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Helios moves east with $575 million Omantel site acquisition

Africa-focused telecoms infrastructure specialist Helios Towers has expanded to the Middle East with the acquisition of 2,890 sites from Omantel.

Helios has a presence in ten African countries, with a total of 7,356 sites, so this acquisition not only represents a geographical expansion, but a significant increase in its portfolio. The nearly three thousand sites in Oman will set Helios back $575 million, which says they will deliver revenues $59 million in the first full year of operation.

“We look forward to supporting Omantel’s growth, and that of the wider Omani mobile market, through our delivery of customer service excellence and world-class infrastructure solutions and services,” said Helios CEO Kash Pandya. “We view Oman as a very attractive and supportive market for foreign investments, with strong growth and exciting future prospects.

“Through the acquisition, which establishes us as a leading tower operator in Oman, we expect to achieve our Group target of 12,000+ towers well ahead of plan, while also strengthening our business through further hard-currency revenues and diversification into one of the fastest growing markets in the Middle-East.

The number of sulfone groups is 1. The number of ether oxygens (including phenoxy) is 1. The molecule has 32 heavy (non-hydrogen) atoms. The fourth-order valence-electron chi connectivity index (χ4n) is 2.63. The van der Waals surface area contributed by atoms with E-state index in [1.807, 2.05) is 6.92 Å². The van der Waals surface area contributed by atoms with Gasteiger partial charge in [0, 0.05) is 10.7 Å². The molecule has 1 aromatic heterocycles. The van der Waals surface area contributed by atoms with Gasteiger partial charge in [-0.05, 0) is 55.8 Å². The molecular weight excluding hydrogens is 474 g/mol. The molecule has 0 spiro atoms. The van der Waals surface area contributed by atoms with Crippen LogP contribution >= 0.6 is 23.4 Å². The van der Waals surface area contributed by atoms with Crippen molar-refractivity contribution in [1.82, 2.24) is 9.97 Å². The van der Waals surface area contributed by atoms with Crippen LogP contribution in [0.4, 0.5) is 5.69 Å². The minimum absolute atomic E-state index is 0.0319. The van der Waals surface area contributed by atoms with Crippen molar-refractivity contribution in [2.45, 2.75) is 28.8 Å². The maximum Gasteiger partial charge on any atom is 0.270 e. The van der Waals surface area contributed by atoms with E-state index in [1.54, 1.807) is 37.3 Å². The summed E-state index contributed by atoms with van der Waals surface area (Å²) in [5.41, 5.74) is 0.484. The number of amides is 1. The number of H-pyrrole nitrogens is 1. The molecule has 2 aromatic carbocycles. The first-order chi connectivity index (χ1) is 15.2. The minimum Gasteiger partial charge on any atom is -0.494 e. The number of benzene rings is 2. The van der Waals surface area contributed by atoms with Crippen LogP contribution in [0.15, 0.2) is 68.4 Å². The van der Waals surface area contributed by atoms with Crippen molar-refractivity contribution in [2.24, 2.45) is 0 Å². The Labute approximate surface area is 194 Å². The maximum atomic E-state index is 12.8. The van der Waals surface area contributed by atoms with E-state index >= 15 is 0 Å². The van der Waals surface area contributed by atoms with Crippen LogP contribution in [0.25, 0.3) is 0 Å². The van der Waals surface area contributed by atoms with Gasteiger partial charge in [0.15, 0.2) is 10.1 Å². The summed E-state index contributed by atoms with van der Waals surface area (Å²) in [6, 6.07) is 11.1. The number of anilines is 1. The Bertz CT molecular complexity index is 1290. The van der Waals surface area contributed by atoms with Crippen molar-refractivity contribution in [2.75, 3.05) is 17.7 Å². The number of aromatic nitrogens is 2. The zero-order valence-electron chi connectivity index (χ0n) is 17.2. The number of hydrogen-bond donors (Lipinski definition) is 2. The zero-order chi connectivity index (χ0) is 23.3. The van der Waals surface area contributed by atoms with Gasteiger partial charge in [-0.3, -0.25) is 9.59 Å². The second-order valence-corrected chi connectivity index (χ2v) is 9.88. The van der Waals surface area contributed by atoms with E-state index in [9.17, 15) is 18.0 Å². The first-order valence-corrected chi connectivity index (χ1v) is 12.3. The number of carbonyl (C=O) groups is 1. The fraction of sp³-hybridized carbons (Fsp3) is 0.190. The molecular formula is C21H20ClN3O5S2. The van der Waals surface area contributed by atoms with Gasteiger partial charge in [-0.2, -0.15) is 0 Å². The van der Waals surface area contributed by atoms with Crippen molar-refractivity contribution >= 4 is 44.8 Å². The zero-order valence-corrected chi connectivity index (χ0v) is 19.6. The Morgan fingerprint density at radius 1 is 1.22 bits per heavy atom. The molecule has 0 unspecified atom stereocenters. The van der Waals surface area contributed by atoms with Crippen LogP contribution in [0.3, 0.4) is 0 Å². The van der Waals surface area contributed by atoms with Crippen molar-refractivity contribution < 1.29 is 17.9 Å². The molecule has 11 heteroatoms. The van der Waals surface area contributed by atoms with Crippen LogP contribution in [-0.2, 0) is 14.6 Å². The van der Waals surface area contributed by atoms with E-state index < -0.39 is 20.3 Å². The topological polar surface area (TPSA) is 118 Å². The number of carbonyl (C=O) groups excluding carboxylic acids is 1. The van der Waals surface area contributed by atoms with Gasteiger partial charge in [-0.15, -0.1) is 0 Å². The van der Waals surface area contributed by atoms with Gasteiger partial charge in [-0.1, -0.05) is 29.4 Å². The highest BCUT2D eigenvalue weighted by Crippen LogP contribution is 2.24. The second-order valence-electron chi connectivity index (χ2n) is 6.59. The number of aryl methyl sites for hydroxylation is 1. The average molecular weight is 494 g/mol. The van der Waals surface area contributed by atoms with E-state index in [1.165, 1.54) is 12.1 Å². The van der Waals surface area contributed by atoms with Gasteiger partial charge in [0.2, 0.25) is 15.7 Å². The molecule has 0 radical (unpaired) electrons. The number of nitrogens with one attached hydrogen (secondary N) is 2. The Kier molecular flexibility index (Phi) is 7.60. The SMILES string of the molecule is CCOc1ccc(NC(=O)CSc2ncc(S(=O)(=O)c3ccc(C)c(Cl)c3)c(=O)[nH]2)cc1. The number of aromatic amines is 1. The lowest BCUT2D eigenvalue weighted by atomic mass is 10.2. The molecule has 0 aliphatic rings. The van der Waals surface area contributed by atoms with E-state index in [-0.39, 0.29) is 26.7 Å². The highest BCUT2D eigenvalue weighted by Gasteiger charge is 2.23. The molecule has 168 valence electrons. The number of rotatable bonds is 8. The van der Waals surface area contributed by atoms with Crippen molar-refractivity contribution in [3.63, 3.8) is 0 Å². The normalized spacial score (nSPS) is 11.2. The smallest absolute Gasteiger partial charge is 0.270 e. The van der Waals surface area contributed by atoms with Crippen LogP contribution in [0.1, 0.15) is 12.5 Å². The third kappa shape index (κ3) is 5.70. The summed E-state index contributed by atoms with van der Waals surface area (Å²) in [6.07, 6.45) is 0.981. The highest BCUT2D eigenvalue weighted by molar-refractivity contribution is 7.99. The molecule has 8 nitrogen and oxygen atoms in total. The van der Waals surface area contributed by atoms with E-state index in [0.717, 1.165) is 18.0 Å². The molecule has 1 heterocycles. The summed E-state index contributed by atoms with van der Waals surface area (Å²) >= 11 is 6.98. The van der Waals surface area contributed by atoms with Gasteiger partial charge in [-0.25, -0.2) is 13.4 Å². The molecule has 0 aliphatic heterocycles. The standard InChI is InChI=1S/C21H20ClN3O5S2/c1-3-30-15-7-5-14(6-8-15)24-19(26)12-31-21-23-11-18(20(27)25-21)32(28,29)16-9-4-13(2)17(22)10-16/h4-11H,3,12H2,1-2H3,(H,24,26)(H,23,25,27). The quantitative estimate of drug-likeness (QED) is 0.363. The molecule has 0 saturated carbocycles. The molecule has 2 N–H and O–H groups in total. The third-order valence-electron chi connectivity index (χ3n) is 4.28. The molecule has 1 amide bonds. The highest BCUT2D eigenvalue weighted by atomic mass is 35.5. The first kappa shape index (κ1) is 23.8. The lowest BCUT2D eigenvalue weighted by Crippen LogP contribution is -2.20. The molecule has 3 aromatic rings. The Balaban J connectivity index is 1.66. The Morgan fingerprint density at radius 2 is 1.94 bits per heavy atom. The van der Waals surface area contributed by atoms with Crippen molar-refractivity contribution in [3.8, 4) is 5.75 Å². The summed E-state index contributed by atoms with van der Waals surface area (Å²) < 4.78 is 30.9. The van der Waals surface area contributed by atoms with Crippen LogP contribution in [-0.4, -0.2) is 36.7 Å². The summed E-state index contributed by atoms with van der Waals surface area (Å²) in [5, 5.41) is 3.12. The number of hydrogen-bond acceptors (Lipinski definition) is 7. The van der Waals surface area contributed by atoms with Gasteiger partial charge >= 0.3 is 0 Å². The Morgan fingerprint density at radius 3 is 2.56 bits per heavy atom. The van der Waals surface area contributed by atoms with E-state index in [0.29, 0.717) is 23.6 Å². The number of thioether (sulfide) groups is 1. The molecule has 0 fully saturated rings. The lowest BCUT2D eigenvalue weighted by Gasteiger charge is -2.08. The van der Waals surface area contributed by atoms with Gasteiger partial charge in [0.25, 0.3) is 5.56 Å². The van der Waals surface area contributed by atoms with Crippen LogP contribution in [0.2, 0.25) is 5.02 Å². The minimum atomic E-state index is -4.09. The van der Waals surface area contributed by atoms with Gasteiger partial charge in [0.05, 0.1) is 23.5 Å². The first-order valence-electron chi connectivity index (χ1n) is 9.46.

“The sale of our passive tower infrastructure is in line with our strategy to develop world class asset light, strategic and advanced communications networks in Oman and to generate the greatest value and efficiency for the benefit of our shareholders, customers and partners,” said Omantel CEO Talal Said Al Mamari.

“This move also allows the monetization of our towers at attractive valuation levels, de-lever our balance sheet and will accelerate network development in next generation advanced technologies while enabling management to focus on innovation and product development while outsourcing non-core infrastructure management to a world-class infrastructure management firm – Helios Towers.”

This is just the latest in a macro trend of operators flogging as much of their infrastructure as possible to third parties and then renting it back. The ‘asset light’ strategy is not a new one and is often a euphemism for raising working capital by selling the family silver. Nonetheless Omantel is hardly the first to take this route and almost certainly won’t be the last.


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